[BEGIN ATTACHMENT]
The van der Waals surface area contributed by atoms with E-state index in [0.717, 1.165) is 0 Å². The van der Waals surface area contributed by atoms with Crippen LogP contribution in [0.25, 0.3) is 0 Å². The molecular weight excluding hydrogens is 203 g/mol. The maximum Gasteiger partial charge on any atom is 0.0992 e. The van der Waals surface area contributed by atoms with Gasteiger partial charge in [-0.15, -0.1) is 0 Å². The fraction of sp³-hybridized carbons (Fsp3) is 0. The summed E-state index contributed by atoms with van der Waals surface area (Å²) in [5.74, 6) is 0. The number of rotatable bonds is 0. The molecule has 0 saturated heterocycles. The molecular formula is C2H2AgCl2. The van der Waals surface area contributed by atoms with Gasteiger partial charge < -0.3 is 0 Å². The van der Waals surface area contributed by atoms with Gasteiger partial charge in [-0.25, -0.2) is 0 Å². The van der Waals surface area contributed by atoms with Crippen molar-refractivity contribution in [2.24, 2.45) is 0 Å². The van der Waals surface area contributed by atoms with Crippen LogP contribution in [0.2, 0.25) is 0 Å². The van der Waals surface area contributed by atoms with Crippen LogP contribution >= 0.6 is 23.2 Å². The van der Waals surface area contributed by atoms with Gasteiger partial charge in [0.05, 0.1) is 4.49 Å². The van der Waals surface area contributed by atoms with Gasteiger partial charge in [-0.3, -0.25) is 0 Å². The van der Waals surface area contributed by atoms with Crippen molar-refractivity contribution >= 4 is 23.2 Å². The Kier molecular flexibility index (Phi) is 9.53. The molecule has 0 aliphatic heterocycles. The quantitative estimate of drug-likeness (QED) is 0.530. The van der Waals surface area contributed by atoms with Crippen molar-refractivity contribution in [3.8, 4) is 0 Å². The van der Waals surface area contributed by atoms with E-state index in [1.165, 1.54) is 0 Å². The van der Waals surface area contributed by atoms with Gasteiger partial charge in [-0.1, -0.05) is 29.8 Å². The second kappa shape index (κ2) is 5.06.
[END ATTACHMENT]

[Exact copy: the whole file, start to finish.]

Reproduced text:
The van der Waals surface area contributed by atoms with E-state index in [0.717, 1.165) is 0 Å². The van der Waals surface area contributed by atoms with Crippen LogP contribution in [0.25, 0.3) is 0 Å². The molecular weight excluding hydrogens is 203 g/mol. The maximum Gasteiger partial charge on any atom is 0.0992 e. The van der Waals surface area contributed by atoms with Gasteiger partial charge in [-0.15, -0.1) is 0 Å². The fraction of sp³-hybridized carbons (Fsp3) is 0. The summed E-state index contributed by atoms with van der Waals surface area (Å²) in [5.74, 6) is 0. The number of rotatable bonds is 0. The molecule has 0 saturated heterocycles. The molecular formula is C2H2AgCl2. The van der Waals surface area contributed by atoms with Gasteiger partial charge < -0.3 is 0 Å². The van der Waals surface area contributed by atoms with Gasteiger partial charge in [-0.25, -0.2) is 0 Å². The van der Waals surface area contributed by atoms with Crippen molar-refractivity contribution in [2.24, 2.45) is 0 Å². The van der Waals surface area contributed by atoms with Crippen LogP contribution in [0.2, 0.25) is 0 Å². The van der Waals surface area contributed by atoms with Crippen LogP contribution >= 0.6 is 23.2 Å². The van der Waals surface area contributed by atoms with Gasteiger partial charge in [0.05, 0.1) is 4.49 Å². The van der Waals surface area contributed by atoms with Gasteiger partial charge in [-0.3, -0.25) is 0 Å². The van der Waals surface area contributed by atoms with Crippen molar-refractivity contribution >= 4 is 23.2 Å². The Kier molecular flexibility index (Phi) is 9.53. The molecule has 0 aliphatic heterocycles. The quantitative estimate of drug-likeness (QED) is 0.530. The van der Waals surface area contributed by atoms with Crippen molar-refractivity contribution in [3.8, 4) is 0 Å². The van der Waals surface area contributed by atoms with E-state index in [1.165, 1.54) is 0 Å². The van der Waals surface area contributed by atoms with Gasteiger partial charge in [-0.1, -0.05) is 29.8 Å². The second kappa shape index (κ2) is 5.06.